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marshdabeachy

Better performance with... Flash?

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This seems absolutely bizarre to me, since it makes no sense, but it seems that my DirectX programs encounter hitching and stuttering unless I have the Macromedia Flash Player running in the background. As soon as I open an instance of the Flash Player, the hitching almost completely disappears. This isn't just my computer either, if I move the EXE to another system the same thing occurs. I have no idea what the link between these things are. Has anyone else experienced this?

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That is incredibly bizzare. It makes me think that it has something to do with your initialization code or your main program loop. How is your CPU usage for your program?

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I know sometimes on my comp (a Mac running OSX btw), I used to be able to get a great performance boost in my OpenGL apps simply by shuffling my mouse cursor through the menubar, which, technically, should decrease performance. I don't know why this happened or under what exact circumstances, and of course, this is a completely different OS...but it seems to be the same type of thing somewhat.

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Quote:
Original post by Moe
That is incredibly bizzare. It makes me think that it has something to do with your initialization code or your main program loop. How is your CPU usage for your program?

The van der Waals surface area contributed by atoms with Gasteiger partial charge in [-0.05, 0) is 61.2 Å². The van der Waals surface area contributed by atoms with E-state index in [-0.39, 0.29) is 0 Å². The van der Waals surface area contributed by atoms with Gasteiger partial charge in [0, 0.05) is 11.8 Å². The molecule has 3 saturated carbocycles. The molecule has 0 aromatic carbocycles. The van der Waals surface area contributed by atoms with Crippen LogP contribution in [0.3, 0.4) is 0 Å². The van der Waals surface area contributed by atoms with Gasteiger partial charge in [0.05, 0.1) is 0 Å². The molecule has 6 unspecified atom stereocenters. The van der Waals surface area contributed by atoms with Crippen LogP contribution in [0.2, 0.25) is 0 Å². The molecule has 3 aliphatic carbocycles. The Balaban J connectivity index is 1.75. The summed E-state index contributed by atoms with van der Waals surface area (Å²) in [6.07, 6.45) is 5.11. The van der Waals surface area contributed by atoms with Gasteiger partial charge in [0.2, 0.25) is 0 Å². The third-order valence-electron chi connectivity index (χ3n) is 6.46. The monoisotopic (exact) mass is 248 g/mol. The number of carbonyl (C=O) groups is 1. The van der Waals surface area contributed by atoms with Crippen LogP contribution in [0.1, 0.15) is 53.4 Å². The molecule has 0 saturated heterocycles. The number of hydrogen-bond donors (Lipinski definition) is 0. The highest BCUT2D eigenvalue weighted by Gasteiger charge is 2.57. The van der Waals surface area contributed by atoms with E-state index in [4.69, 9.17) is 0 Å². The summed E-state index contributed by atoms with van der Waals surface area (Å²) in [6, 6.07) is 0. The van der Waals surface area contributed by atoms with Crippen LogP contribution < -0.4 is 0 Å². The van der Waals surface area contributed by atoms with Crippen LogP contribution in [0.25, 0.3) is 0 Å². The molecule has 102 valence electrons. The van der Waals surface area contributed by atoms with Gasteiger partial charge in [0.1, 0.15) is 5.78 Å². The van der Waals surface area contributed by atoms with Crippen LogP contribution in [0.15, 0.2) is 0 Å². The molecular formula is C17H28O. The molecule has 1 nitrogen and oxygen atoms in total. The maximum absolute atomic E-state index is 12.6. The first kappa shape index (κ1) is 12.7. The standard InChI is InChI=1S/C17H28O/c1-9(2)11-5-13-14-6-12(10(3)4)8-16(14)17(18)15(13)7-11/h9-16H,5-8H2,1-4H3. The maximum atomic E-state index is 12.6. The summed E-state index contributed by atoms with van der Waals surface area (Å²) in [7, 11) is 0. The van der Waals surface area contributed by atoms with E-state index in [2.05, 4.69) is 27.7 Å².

I won't have access to the program until tonight (at work right now), but I believe it hangs around 10%. I don't remember it spiking at all, but I'll double-check.

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Is that a managed program? Not that I'd be able to explain this either way, but strange performance changes happened to me with managed.

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I don't even know what a "managed program" is, so probably not (I'm new to DirectX). It's just a standard Windows program. I'm using code from my instructor (from DigiPen) for the window wrapper. I asked him about the problem and he had no idea either. It may be somewhere in his code though.

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This definatly sounds like a render loop issue to me. I'd guess Flash's drawings cause an invalidation of some sort in your app, triggering the rendering faster.

What language are you using? And can you possibly paste the code to it?